UBC Publications

UBC Publications

UBC Publications

The Ubyssey Oct 19, 1928

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Issued Tn>ice Weekly by the Students Publications Board of The University of British Columbia.
No. 7.
To-night Varsity's Big Four Canadian Rugby squad will embark for
Victoria to trade blows with the
Sleepy City representatives at 2:30
Saturday afternoon at the Royal Ath-
Sitlc grounds. Besides Coaches Norm
urley and Dr. Gordon Burke, eighteen men will be making the trip.
These will probably be Smith, Watson,
Hall, Camossi, Pearce, Jackson, V.
Odium (captain), Cummlngs, Duncan,
Coleman, Berto, Qittus, Wentworth,
Shields, Grauer, Dirom, Dickson, Oil-
In spite of last week's casualties In
the Vancouver game, the boys are all
in good shape. They have turned out
three mornings this week and had
strenuous workouts with the Intermediate team.
Little ls known about the Victoria
line-up except Inadequate rumors
which suggest that the Capitals are
putting up tougher opposition every
game. Vancouver disposed of them
with a 12*6 score but the Island men
piled up 16 against Westminster's 3,
so any forecast as to the outcome of
Saturday's event ls uncertain. The
Blue and Gold looks good, with an
aggregate of 43 points in two games
and none scored against them.
Debate witb "SioOritnlcil Glib" Plumed
On Monday, Ootober 14, the students' Council officially recognized
"Debates Union" as a student organisation. The Union is the only debating Club in the University, having
a limited membership of thirty men
and women chosen by their forensic
The Union held its first meeting,
attended by most of the Club, on
Thursday. Professor Harvey was elected Honorary President, Paul Murphy,
who is also Debates-Manager was
elected President, Betty Moore, Vice-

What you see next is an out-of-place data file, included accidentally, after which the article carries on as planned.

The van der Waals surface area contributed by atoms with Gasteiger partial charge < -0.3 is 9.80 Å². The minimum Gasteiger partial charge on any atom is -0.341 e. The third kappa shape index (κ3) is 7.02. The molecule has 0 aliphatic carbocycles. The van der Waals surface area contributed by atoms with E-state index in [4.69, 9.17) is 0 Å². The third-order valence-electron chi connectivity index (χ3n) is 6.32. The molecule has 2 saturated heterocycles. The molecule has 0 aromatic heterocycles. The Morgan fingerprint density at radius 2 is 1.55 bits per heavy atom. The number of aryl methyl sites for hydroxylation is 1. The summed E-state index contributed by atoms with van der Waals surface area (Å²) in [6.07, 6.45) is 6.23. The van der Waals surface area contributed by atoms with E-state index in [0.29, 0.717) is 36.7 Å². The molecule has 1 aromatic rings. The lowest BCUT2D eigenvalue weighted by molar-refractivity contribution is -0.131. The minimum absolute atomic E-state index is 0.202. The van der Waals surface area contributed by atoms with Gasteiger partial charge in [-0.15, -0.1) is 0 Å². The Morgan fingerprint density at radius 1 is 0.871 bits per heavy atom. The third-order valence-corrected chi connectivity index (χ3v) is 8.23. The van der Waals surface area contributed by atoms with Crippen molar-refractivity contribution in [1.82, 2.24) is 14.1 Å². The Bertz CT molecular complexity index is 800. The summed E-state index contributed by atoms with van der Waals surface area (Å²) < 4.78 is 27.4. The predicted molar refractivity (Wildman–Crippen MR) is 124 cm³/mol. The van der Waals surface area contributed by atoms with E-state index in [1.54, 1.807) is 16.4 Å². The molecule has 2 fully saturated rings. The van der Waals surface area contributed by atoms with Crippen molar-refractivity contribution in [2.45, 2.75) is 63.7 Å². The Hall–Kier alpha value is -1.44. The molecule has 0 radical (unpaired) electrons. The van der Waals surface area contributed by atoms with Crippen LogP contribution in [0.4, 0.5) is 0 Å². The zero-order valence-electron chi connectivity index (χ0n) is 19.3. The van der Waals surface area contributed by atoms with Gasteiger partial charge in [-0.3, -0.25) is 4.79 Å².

President and Charles Gillespie, Secretary-Treasurer.
The main business discussed at the
meeting was a debate with the members of the "Sun Oratory Club,"
which ls to take place on the twenty-
third of next month. Tryoutn for this
debate will be held In Arts 100 on
Monday. They will consist of a five
minute speech on the subject, "Resolved thnt the plea of temporary Insanity In the defense of crime should
be abolished." Two speakers, one
man, and one woman are to be chosen.
Members are advised that should they
miss two consecutive meetings, they
will automatically be dropped from
Producer of Shaw's
Plays to Address
U.B.C. Students
University students will be no
doubt greatly pleased to learn that
Mr. Colbourne, who Is directing the
tour of the theatrical company playing George Bernard Shaw's plays
throughout Canada, wtll address those
interested on Tuesday at noon in Arts
100. Not only his long aqttaintance
with the theatre ln general, but his
particular familiarity with the plays
of Shaw that has been founded upon
an intimate friendship with that playwright, promises to afford those
attending a most interesting address.
Anyone who 1H at all interested in the
drama or In more or less contemporary literature cannot miss this great
opportunity to Increase his knowledge.
The executive of the Literary and
Scientific Executive are also trying
to arrange to havo the Hart House
String Quurtet and the Glee Club of
the College of Puget Sound give concert-recitals, and will endeavor In so
far as It lies In their power to secure
interesting speakers throughout the
student year.
Intermediate Canadian Rugby
Game Cancelled.
Dr. Sedgewick Discusses
The Changing ef Morality
At the flrat meeting of the Student
Christian Movement In the Agricultural Building, Tuesday, Dr. Sedgewick
gave an address on "The Changing
of Morality." Mr, Harold Fullerton